American Airlines Says Mechanics Are Causing Delays. Now, a Judge Could Force the Union to Pay for It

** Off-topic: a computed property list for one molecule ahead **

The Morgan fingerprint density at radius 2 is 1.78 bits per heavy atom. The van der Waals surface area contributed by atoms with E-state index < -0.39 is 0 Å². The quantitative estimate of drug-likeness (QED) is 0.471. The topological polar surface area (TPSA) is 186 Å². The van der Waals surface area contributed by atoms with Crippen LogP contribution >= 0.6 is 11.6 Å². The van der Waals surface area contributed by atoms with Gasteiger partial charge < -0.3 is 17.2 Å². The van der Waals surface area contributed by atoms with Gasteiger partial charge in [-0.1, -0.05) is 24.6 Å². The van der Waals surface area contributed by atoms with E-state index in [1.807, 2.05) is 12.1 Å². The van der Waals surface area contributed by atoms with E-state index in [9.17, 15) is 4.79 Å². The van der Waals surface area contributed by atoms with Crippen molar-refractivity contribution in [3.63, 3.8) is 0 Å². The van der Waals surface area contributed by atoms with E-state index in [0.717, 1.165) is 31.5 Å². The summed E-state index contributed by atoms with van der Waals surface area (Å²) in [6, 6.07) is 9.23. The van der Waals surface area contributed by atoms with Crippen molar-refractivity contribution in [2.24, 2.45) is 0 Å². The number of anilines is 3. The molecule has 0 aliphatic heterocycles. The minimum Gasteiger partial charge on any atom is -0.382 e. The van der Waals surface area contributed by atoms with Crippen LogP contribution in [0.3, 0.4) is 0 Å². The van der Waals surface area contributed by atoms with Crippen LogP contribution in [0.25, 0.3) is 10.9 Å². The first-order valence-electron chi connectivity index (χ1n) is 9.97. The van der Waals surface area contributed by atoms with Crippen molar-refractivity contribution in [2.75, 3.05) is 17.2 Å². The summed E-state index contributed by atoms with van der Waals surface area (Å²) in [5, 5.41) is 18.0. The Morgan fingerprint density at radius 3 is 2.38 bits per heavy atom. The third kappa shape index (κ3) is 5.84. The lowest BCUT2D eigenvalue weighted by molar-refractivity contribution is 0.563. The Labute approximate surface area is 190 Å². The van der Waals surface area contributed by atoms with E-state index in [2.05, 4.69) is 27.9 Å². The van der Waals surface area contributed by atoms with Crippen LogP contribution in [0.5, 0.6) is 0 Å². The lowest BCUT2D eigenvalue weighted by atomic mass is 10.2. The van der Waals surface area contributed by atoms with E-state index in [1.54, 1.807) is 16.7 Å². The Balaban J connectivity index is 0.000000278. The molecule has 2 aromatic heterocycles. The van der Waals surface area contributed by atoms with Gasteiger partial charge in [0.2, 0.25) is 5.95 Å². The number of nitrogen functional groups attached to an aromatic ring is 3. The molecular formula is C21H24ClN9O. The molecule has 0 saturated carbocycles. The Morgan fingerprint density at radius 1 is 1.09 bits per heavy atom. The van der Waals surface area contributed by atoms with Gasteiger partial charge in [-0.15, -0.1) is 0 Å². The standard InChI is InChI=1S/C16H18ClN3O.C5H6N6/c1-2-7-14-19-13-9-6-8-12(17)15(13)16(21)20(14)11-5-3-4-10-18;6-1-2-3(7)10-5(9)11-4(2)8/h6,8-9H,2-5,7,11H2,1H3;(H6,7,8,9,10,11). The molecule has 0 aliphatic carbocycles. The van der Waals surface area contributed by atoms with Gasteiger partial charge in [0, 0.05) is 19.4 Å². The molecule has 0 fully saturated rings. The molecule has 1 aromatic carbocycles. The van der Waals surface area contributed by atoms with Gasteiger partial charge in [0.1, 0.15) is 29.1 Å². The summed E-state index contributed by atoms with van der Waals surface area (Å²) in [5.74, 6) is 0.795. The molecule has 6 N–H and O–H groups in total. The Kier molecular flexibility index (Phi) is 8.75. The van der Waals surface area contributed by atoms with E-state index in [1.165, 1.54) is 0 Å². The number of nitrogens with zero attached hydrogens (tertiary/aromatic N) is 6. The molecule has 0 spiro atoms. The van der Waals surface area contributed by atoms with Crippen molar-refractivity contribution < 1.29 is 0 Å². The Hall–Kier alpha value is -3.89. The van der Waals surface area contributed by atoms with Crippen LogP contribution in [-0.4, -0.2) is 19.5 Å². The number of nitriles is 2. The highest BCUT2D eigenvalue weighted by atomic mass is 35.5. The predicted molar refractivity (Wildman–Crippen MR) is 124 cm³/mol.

It's now up to a federal judge in Fort Worth to decide whether American Airlines mechanics intentionally slowed work to punish the company amid a breakdown in contract negotiations — and what he might have to do to get planes flying as usual.A trial is set for Monday in U.S. District Court in Fort Worth to settle a dispute between the world's largest airline and its mechanics unions. American says a June 14 court order to get back to normal working conditions hasn't been effective, and there have been even more maintenance-related flight delays and cancellations than before.Union officials say they've told employees to get back to work, but a stall in the four-year contract negotiation process "has dealt a severe blow to the morale and motivation of its front-line employees, which may be affecting the speed at which they do their safety-sensitive jobs," they said in a court filing.Judge John McBryde may have to decide what it takes to stop the alleged slowdown — whether it's a multimillion-dollar fine against the union or court sanctions that could weigh on negotiations for years to come. Or perhaps he could say the union isn't to blame for workers turning down overtime and off-site assignments.History doesn't bode well for the Transport Workers Union and the International Association of Machinists and Aerospace Workers if they lose. American sued the Allied Pilots Association in 1999 when pilots held a "sick out" during contract negotiations. Ultimately, the pilots' union was fined $45 million, a steep penalty for an organized labor group dependent on member dues."The real threat will be that the court can order the union to pay damages, and in some cases it's been millions of dollars," said Southern Methodist University labor law professor Grant Hayden. "Then there could be a permanent injunction that could be in force until they reach a contract agreement."American filed the lawsuit in May alleging that since February, mechanics working under the International Association of Machinists and Aerospace Workers and the Transport Workers Union have coordinated a work slowdown to keep aircraft on the ground. The airline has pointed specifically at overnight maintenance orders and how a larger share of those jobs aren't finished by the next morning when it's time to put planes back into service.   Continue reading...

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